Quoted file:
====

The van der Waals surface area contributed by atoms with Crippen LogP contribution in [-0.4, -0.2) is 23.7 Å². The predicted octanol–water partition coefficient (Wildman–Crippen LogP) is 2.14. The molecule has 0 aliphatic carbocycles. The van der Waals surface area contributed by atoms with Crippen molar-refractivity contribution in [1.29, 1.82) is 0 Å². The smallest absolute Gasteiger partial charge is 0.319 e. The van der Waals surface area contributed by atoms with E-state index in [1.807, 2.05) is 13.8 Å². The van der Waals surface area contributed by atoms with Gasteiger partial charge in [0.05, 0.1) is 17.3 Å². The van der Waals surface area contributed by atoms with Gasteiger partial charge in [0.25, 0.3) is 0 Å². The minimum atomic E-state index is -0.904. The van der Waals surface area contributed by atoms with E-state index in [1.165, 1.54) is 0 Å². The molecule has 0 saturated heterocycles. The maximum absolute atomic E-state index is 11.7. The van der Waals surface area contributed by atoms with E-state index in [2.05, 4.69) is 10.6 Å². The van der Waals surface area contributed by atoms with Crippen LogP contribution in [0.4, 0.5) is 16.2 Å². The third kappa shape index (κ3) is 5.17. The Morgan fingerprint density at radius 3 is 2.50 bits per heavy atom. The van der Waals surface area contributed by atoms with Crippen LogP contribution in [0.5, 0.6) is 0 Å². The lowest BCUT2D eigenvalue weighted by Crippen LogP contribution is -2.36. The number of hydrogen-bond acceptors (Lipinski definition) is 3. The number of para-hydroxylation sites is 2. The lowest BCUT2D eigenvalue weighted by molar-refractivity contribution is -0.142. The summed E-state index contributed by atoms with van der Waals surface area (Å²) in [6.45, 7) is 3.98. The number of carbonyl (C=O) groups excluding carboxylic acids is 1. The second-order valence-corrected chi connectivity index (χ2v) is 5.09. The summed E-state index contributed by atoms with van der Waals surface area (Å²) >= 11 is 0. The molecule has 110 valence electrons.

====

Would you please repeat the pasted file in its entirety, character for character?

The van der Waals surface area contributed by atoms with Crippen LogP contribution in [-0.4, -0.2) is 23.7 Å². The predicted octanol–water partition coefficient (Wildman–Crippen LogP) is 2.14. The molecule has 0 aliphatic carbocycles. The van der Waals surface area contributed by atoms with Crippen molar-refractivity contribution in [1.29, 1.82) is 0 Å². The smallest absolute Gasteiger partial charge is 0.319 e. The van der Waals surface area contributed by atoms with E-state index in [1.807, 2.05) is 13.8 Å². The van der Waals surface area contributed by atoms with Gasteiger partial charge in [0.05, 0.1) is 17.3 Å². The van der Waals surface area contributed by atoms with Gasteiger partial charge in [0.25, 0.3) is 0 Å². The minimum atomic E-state index is -0.904. The van der Waals surface area contributed by atoms with E-state index in [1.165, 1.54) is 0 Å². The molecule has 0 saturated heterocycles. The maximum absolute atomic E-state index is 11.7. The van der Waals surface area contributed by atoms with E-state index in [2.05, 4.69) is 10.6 Å². The van der Waals surface area contributed by atoms with Crippen LogP contribution in [0.4, 0.5) is 16.2 Å². The third kappa shape index (κ3) is 5.17. The Morgan fingerprint density at radius 3 is 2.50 bits per heavy atom. The van der Waals surface area contributed by atoms with Crippen LogP contribution in [0.5, 0.6) is 0 Å². The lowest BCUT2D eigenvalue weighted by Crippen LogP contribution is -2.36. The number of hydrogen-bond acceptors (Lipinski definition) is 3. The number of para-hydroxylation sites is 2. The lowest BCUT2D eigenvalue weighted by molar-refractivity contribution is -0.142. The summed E-state index contributed by atoms with van der Waals surface area (Å²) in [6.45, 7) is 3.98. The number of carbonyl (C=O) groups excluding carboxylic acids is 1. The second-order valence-corrected chi connectivity index (χ2v) is 5.09. The summed E-state index contributed by atoms with van der Waals surface area (Å²) >= 11 is 0. The molecule has 110 valence electrons.